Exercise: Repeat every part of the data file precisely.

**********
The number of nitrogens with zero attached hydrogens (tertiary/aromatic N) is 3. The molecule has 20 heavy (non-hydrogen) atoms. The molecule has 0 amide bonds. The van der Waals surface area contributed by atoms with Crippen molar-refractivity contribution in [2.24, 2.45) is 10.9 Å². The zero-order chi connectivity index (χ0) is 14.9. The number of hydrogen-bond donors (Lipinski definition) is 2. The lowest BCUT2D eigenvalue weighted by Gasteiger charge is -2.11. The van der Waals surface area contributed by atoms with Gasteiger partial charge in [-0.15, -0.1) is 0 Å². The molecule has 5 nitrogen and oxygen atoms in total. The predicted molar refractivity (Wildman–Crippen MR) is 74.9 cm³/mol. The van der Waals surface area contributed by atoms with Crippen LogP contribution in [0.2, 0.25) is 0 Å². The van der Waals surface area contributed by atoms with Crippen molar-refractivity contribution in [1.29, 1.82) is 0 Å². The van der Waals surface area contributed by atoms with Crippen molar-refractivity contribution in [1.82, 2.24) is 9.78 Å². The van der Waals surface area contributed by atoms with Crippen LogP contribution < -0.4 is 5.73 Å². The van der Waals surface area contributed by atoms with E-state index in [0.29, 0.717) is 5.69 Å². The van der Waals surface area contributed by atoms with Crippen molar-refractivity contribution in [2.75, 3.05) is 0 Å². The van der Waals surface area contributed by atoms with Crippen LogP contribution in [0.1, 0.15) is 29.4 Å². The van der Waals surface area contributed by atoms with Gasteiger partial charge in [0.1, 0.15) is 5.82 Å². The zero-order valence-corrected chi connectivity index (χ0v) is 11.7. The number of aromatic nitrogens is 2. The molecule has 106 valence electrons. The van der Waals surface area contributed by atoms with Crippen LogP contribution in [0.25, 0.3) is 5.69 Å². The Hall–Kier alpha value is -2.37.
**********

The number of nitrogens with zero attached hydrogens (tertiary/aromatic N) is 3. The molecule has 20 heavy (non-hydrogen) atoms. The molecule has 0 amide bonds. The van der Waals surface area contributed by atoms with Crippen molar-refractivity contribution in [2.24, 2.45) is 10.9 Å². The zero-order chi connectivity index (χ0) is 14.9. The number of hydrogen-bond donors (Lipinski definition) is 2. The lowest BCUT2D eigenvalue weighted by Gasteiger charge is -2.11. The van der Waals surface area contributed by atoms with Gasteiger partial charge in [-0.15, -0.1) is 0 Å². The molecule has 5 nitrogen and oxygen atoms in total. The predicted molar refractivity (Wildman–Crippen MR) is 74.9 cm³/mol. The van der Waals surface area contributed by atoms with Crippen LogP contribution in [0.2, 0.25) is 0 Å². The van der Waals surface area contributed by atoms with Crippen molar-refractivity contribution in [1.29, 1.82) is 0 Å². The van der Waals surface area contributed by atoms with Crippen molar-refractivity contribution in [1.82, 2.24) is 9.78 Å². The van der Waals surface area contributed by atoms with Crippen LogP contribution < -0.4 is 5.73 Å². The van der Waals surface area contributed by atoms with E-state index in [0.29, 0.717) is 5.69 Å². The van der Waals surface area contributed by atoms with Crippen molar-refractivity contribution in [2.75, 3.05) is 0 Å². The van der Waals surface area contributed by atoms with Crippen LogP contribution in [0.1, 0.15) is 29.4 Å². The van der Waals surface area contributed by atoms with Gasteiger partial charge in [0.1, 0.15) is 5.82 Å². The zero-order valence-corrected chi connectivity index (χ0v) is 11.7. The number of aromatic nitrogens is 2. The molecule has 106 valence electrons. The van der Waals surface area contributed by atoms with Crippen LogP contribution in [0.25, 0.3) is 5.69 Å². The Hall–Kier alpha value is -2.37.